Dragons always have big piles of loot…

The idea of dragons having big piles of loot seems pretty much a given in the fantasy genre… but the only ‘dragons with loot‘ stories that I can think of are Fafnir from the tale of Sigurd from Norse mythology and Smaug from “The Hobbit.” I’m unclear if Fafnir from the Norse saga qualifies since in some versions I think he is actually a dwarf who has somehow transformed himself into a dragon in order to guard the gold.

As I recall, Saint George killed a dragon that was living near a pool of water that was a water source for a city and thereby extorting maidens as food from the locals, but in the case of the St. George & Dragon story, I’m not clear on if the dragon was ‘guarding’ the water or just happened to be living near it and the locals were tossing it maidens because the dragon demanded them or just to distract it long enough to fill a couple of buckets. I guess if it was a town in the desert, water could be seen as a treasure, but I’m not quite ready to give players XP every time they fill up their water skins. It’s been years since I read the St. George story, but I don’t recall getting the impression that the dragon in it was particularly ‘human’ in it’s thinking (unlike Smaug).

Are there other ‘dragons guarding treasure’ that I am just not thinking of? I know dragons are quite popular in Asian folklore, but I don’t know much about the folklore of the far east and how dragons behave in the old stories from Japan, China, etc.

5 Comments on “Dragons always have big piles of loot…”

  1. Taketoshi says:

    There aren't a whole lot of stories depicting the dragon in such a concrete way that we have in the west.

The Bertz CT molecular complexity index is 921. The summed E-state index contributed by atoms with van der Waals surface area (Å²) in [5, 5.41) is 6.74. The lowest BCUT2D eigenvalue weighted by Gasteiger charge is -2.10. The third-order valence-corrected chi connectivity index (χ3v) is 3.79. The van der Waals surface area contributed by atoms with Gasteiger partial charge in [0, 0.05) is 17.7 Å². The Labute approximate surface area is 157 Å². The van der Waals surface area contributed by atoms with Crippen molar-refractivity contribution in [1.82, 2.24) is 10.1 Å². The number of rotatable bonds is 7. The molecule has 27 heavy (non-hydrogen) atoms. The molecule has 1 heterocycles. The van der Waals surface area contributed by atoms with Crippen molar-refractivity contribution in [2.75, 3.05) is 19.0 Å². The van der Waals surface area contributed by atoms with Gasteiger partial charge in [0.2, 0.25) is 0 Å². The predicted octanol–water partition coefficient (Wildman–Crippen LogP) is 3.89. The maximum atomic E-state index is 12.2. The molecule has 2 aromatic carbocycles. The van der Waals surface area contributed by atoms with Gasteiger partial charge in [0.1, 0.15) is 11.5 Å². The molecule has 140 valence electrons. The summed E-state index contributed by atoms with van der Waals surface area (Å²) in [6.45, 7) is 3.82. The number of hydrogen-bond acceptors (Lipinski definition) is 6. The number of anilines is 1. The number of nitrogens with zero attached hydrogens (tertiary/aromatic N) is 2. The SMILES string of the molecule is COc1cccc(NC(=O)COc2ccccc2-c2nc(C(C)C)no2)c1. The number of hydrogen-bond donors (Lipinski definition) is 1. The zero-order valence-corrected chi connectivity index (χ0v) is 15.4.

That's primarily because in Chinese tradition (on which most other asian dragon traditions are based) the dragon is a representation of primal forces, usually water and the weather, and is a benevolent spirit which watches over civilization and culture and ensures its longevity and prosperity.

  2. Beedo says:

    The water is part of an older dragon theme – early myth dragons and serpents like Tiamat and Python guard water; the serpent in the garden and Ladon of the Hesperides guard sacred trees. It's more of a theme of greed, the guarded wealth transforms into money with changes in culture and civilization. Oh – two other money guarding literary dragons I can think of off-hand include the one in Beowulf (the inspiration for Smaug), and the one in Spencer's Faerie Queen.

  3. Fitz says:

    The dragon that killed Beowulf was guarding a treasure hoard. I don't recall whether the dragon was ever named or not in the poem.

  4. Taketoshi says:

    If Beowulf isn't the earliest straightforward inspiration for D&D, I dunno what is.

  5. Limpey says:

    Yeah; I had completely forgotten about the Beowulf dragon. Given that Tolkien was apparently the guy for Beowulf, it would make sense that he would use that.

Leave a Reply to BeedoCancel reply